Friday, February 1, 2008

Good fucking god.

Might I regale y'all with a paragraph from one of my college papers? I believe that I wrote this when I was a senior (20 years old). I can only hope. Actually, the word "hodiernal" clued me in, since I learned it at about that age.

To identify the preconceptions under which one lives, to recognize the possibly arbitrary assignment of signs and signifieds which dictate our perceptions of what we term reality: these are daunting and improbable tasks. It is difficult, if not impossible, to observe ourselves from the inside, to say “This is truth” and “That is what I only think to be truth.” But when two conflicting paradigms meet, the precariousness of the “false” is made all too evident. Of course, in our hodiernal lives, such an occurrence is rare. By and large, we must trust to literature and allegory to witness the effects of such a meeting.


What, pray tell, am I
talking about? Well, let me tell ya.

In “The Masque of the Red Death” and “MS. Found in a Bottle,” Poe describes the disconcerting effects of the intrusion of one “reality,” or sign-system, upon another. These two stories do not function identically, however; indeed, they can be seen as showing different sides of this crisis. The narrator of “MS.” is, though frightened, at least somewhat eager to discover the “secret” towards which he is racing; moreover, he is moving from a scientific, orderly world into a highly disorderly one. The characters in “Masque,” on the other hand, have constructed a carefully-guarded dream-world which is threatened—and destroyed—by the encroachment of the external, “real” one. Thus they both illustrate the precariousness of what we take to be our system of signs and signifieds, but from vastly differing perspectives.


See, occasionally I like to look back over my undergraduate papers to get a sense of what I could/should expect from my own students. It's not that I, in my infinite modesty, think that my students should be as obviously brilliant as I was at that age, but rather to remind myself that I shouldn't feel bad about the B's and C's. Or something. But, good Lord, do I
want students to produce this kind of prose? Wowza. What's especially disturbing is that I was totally sincere.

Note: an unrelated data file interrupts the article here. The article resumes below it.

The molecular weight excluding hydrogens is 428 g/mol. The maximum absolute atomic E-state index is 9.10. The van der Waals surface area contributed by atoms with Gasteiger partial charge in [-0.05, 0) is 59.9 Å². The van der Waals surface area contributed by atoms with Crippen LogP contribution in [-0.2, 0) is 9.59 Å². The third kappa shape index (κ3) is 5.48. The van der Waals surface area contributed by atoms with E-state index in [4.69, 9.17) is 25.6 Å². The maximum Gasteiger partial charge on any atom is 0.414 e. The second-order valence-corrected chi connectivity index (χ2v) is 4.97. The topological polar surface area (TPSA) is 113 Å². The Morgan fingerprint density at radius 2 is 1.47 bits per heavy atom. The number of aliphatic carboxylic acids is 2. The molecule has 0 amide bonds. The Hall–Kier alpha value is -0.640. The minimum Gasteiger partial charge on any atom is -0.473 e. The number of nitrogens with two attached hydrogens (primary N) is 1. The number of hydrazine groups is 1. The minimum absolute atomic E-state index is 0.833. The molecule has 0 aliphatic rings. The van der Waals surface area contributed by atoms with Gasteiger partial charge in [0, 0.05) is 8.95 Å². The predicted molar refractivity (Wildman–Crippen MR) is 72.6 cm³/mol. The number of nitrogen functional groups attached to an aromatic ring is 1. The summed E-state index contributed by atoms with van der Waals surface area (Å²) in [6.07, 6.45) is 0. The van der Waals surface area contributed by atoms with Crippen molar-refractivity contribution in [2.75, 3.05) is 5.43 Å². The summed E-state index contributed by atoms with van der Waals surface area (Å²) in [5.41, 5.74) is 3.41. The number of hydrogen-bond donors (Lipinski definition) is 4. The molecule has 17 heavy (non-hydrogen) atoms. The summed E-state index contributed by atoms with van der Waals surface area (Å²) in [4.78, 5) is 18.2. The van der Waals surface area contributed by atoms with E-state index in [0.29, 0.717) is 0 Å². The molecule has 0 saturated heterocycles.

It's a far cry from my nine-year-old poetic self: "Weird things live in my cupboard," indeed.

7 comments:

Hilaire said...

God, that's hilarious! Yeah, I didn't get it. I love the way you take care to refer to "signs and signifieds." So clearly newly enamored of theory - I love that.

My entire archive of undergraduate work was "mistakenly" thrown out (by someone else, not me). I always long for it.

kermitthefrog said...

My second year of college, I wrote a paper with four titles, referencing a passage in Through the Looking Glass that we had just read during a discussion of the arbitrariness of language. Sophomoric, indeed!

squadratomagico said...

I'd love to receive papers like that from my undergrads! Not because your prose is perfectly successful, but because it's so fucking ambitious! You're trying to synthesize a lot of different ideas and vocabulary, probably learned from several different classes. That's impressive in and of itself.

Belle said...

Well excuse me, but my reaction was 'holy crap!'

And I had to look up hodiernal.

I think I shall go hide in my closet. With all the weird things there.

k8 said...

I look at my old papers, too. It humbles me. I have certain colleagues who I suspect should look at their old papers (based on their comments about their students). But, mine are particularly scary since most of them are in tortured german. Scary!!

Notorious Ph.D. said...

I prefer the weird things in your cupboard prose. But hey, haven't we all had our phases of linguistic excess? Mine came in the second semester of grad school, and was quickly beaten out of me by a professor who would underline passages I found particularly clever, and write in the margin: "Don't do this to your reader."

heu mihi said...

"Don't do this to your reader."

That's marvelous. Wow.

Glad to entertain, everyone--I'd love to see some of these terrifying paragraphs you guys claim to have produced!